“Vision is the beginning and end of photography. It’s the thing that moves you to pick up a camera, and it determines what you look at and what you see when you do. It determines how you shoot and why. Without vision, the photographer perishes” (p. 2).
My photographic journey has ebbed and flowed between focusing on creativity and learning all the mechanics…sort of a back and forth rhythm of learning, discovering, and processing. When I first began dabbling in photography, the only tools I had were my eyes and my creativity because I had no idea how a camera formed a photograph, nor how light interacted with the film. Disappointed with the fact that many of my images didn’t turn out the way I had envisioned them, I began down the road of learning mechanics and all things “technical.” As with any new thing, the scales tipped in the direction of perfecting the image for quite some time. I became focused on light, sharpness, shadows, focus, quality of lenses—and the idea of vision was buried deep in my creative mind, somewhere behind thoughts of gear and aperture and off camera lighting.
And as with any tide that ebbs and flows or scale that gets tipped to one side, I began to yearn for balance. I wanted to create something deeper, something creative and an expression of myself. Around the holidays, I stumbled upon David duChemin’s blog and began poring over his posts. I loved his writing style and connected deeply with the content and humanitarian work he does. I began to take a look at some of the books he has written, and I chose Within the Frame* to dig into first.
As soon as it arrived, I began reading, and underlining, and reading more. I devoured every chapter. I was reading so fast that even in the first few chapters, I had already begun thinking about rereading it. I was coming from a place of knowing a good deal of the “technical” or “how-to” information, but my soul was longing to go deeper, to use these tools I’ve learned and go back to my first love: having a vision and expressing it creatively. Within the Frameconnected with me exactly where I was at in my journey and began to tip the scales back towards creativity. The goal is be able to live in the tension between the two and to find balance between technical perfection and creative expression of my vision.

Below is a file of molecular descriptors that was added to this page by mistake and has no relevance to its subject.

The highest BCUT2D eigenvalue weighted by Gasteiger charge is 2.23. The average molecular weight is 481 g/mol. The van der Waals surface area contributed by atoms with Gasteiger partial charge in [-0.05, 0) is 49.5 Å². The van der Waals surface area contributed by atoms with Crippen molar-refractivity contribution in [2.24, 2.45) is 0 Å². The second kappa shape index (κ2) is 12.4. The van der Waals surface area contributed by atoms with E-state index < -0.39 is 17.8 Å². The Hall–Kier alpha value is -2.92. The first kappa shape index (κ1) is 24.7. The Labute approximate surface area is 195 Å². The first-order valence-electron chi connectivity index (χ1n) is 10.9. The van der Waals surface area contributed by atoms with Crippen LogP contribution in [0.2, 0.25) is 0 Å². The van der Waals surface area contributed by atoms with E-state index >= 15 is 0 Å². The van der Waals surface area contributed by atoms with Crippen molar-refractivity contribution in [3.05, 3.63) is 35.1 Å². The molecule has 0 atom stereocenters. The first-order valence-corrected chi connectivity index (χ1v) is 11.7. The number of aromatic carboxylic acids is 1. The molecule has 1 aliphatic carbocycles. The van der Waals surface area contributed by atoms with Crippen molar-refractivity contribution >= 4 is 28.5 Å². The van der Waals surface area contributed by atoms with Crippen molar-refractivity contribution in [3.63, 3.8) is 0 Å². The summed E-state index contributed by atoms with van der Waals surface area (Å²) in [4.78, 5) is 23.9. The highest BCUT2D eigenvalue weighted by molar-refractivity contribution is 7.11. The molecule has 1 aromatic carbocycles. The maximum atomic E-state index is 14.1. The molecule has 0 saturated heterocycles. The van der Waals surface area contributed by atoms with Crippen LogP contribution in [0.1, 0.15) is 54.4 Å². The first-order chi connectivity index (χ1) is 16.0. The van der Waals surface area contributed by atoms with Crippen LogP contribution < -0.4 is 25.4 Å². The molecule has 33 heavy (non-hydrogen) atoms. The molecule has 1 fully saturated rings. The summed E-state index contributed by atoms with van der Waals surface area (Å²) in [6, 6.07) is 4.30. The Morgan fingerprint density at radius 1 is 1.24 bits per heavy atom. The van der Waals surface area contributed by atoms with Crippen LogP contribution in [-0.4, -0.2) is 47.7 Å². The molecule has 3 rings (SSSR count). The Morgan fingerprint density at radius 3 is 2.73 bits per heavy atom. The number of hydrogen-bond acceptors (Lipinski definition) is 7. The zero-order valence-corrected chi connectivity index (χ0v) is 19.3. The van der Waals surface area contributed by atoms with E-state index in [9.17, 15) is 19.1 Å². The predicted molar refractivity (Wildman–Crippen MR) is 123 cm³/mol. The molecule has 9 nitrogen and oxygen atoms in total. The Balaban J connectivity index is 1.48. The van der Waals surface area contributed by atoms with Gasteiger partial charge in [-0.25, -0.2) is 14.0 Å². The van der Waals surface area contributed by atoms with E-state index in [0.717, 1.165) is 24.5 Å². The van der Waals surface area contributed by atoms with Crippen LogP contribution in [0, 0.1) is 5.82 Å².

“It’s as though photographers are afflicted with a chronic split personality. One personality is the Artist, the other the Geek. One is Vision, the other Craft…and in the middle where they meet is the art of photography—the expression of our unique vision through practiced technique. Great photography happens where craft and vision meet” (p. 38).
What I enjoyed about this book most was David’s ability to discuss some technique and technical aspects of photography within the context of beginning with your vision. He stresses that this is not a how-to book, but rather a why-to book. The book is written from the perspective of traveling and photographing in other places and cultures, but I think the content is applicable to doing work in your own hometown as well. “The art of expressing an encounter with people, places, and cultures remains the same whether or not you get on a plane” (p. xvi).
This is a book I’ll be going back to many times. I’ll take it with me when I do travel work. It is truly a great reference and one I’ll be keeping in my library for many years. I would recommend it to anyone, whether you’re just starting out or have been on your journey for years. However, I doubly recommend it to those that are at a place of knowing your craft pretty well, knowing how to wield your tools, understanding light and the mechanics of your camera (although, if you’re like me, with plenty still left to learn), but perhaps the scales have tipped and you’ve buried a bit of your inner creative. You’ve practiced your technique, but as you perfect your craft, you want your images to say something, to mean something and connect with your audience.
“Vision is everything, and the photographic journey is about discovering your vision, allowing it to evolve, change, and find expression through your camera…It is not something you find and come to terms with once and for all; it is something that changes and grows with you…Finding and expressing your vision is a journey, not a destination” (p. 4).
*Disclosure of Material Connection: Some of the links in the post above are “affiliate links.” This means if you click on the link and purchase the item, I will receive a small commission, at no additional cost to you. Regardless, I only recommend products or services I use personally and believe will add value to my readers. I am disclosing this in accordance with the Federal Trade Commission’s 16 CFR, Part 255: “Guides Concerning the Use of Endorsements and Testimonials in Advertising.”